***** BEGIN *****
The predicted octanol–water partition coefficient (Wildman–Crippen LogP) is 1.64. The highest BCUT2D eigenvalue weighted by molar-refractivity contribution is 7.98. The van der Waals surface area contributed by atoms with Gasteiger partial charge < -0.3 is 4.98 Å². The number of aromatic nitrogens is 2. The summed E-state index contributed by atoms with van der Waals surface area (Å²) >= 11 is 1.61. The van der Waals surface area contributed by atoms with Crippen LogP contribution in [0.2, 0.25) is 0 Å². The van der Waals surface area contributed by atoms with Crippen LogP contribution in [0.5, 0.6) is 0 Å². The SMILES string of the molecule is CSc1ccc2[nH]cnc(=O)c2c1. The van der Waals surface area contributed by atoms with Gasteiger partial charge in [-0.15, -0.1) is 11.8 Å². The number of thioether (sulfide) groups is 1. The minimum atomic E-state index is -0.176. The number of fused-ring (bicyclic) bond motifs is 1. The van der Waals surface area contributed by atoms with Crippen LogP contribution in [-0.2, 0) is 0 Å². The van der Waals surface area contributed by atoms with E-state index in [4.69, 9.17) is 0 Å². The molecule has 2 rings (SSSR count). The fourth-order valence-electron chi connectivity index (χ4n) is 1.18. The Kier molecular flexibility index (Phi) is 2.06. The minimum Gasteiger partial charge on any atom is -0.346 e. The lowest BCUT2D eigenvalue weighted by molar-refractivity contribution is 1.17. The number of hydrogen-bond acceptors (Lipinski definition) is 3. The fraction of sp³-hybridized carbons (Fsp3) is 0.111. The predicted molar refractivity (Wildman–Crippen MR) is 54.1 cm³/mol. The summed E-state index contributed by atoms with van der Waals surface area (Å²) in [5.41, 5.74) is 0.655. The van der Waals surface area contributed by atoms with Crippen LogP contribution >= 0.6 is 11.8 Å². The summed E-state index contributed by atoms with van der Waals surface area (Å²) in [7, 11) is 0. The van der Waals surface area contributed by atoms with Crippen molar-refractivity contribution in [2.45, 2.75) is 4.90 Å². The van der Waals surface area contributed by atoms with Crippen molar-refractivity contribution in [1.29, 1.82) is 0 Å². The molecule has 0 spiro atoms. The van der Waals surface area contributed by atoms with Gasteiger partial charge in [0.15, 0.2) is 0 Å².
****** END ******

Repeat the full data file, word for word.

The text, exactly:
The predicted octanol–water partition coefficient (Wildman–Crippen LogP) is 1.64. The highest BCUT2D eigenvalue weighted by molar-refractivity contribution is 7.98. The van der Waals surface area contributed by atoms with Gasteiger partial charge < -0.3 is 4.98 Å². The number of aromatic nitrogens is 2. The summed E-state index contributed by atoms with van der Waals surface area (Å²) >= 11 is 1.61. The van der Waals surface area contributed by atoms with Crippen LogP contribution in [0.2, 0.25) is 0 Å². The van der Waals surface area contributed by atoms with Crippen LogP contribution in [0.5, 0.6) is 0 Å². The SMILES string of the molecule is CSc1ccc2[nH]cnc(=O)c2c1. The van der Waals surface area contributed by atoms with Gasteiger partial charge in [-0.15, -0.1) is 11.8 Å². The number of thioether (sulfide) groups is 1. The minimum atomic E-state index is -0.176. The number of fused-ring (bicyclic) bond motifs is 1. The van der Waals surface area contributed by atoms with Crippen LogP contribution in [-0.2, 0) is 0 Å². The van der Waals surface area contributed by atoms with E-state index in [4.69, 9.17) is 0 Å². The molecule has 2 rings (SSSR count). The fourth-order valence-electron chi connectivity index (χ4n) is 1.18. The Kier molecular flexibility index (Phi) is 2.06. The minimum Gasteiger partial charge on any atom is -0.346 e. The lowest BCUT2D eigenvalue weighted by molar-refractivity contribution is 1.17. The number of hydrogen-bond acceptors (Lipinski definition) is 3. The fraction of sp³-hybridized carbons (Fsp3) is 0.111. The predicted molar refractivity (Wildman–Crippen MR) is 54.1 cm³/mol. The summed E-state index contributed by atoms with van der Waals surface area (Å²) in [5.41, 5.74) is 0.655. The van der Waals surface area contributed by atoms with Crippen LogP contribution >= 0.6 is 11.8 Å². The summed E-state index contributed by atoms with van der Waals surface area (Å²) in [7, 11) is 0. The van der Waals surface area contributed by atoms with Crippen molar-refractivity contribution in [2.45, 2.75) is 4.90 Å². The van der Waals surface area contributed by atoms with Crippen molar-refractivity contribution in [1.29, 1.82) is 0 Å². The molecule has 0 spiro atoms. The van der Waals surface area contributed by atoms with Gasteiger partial charge in [0.15, 0.2) is 0 Å².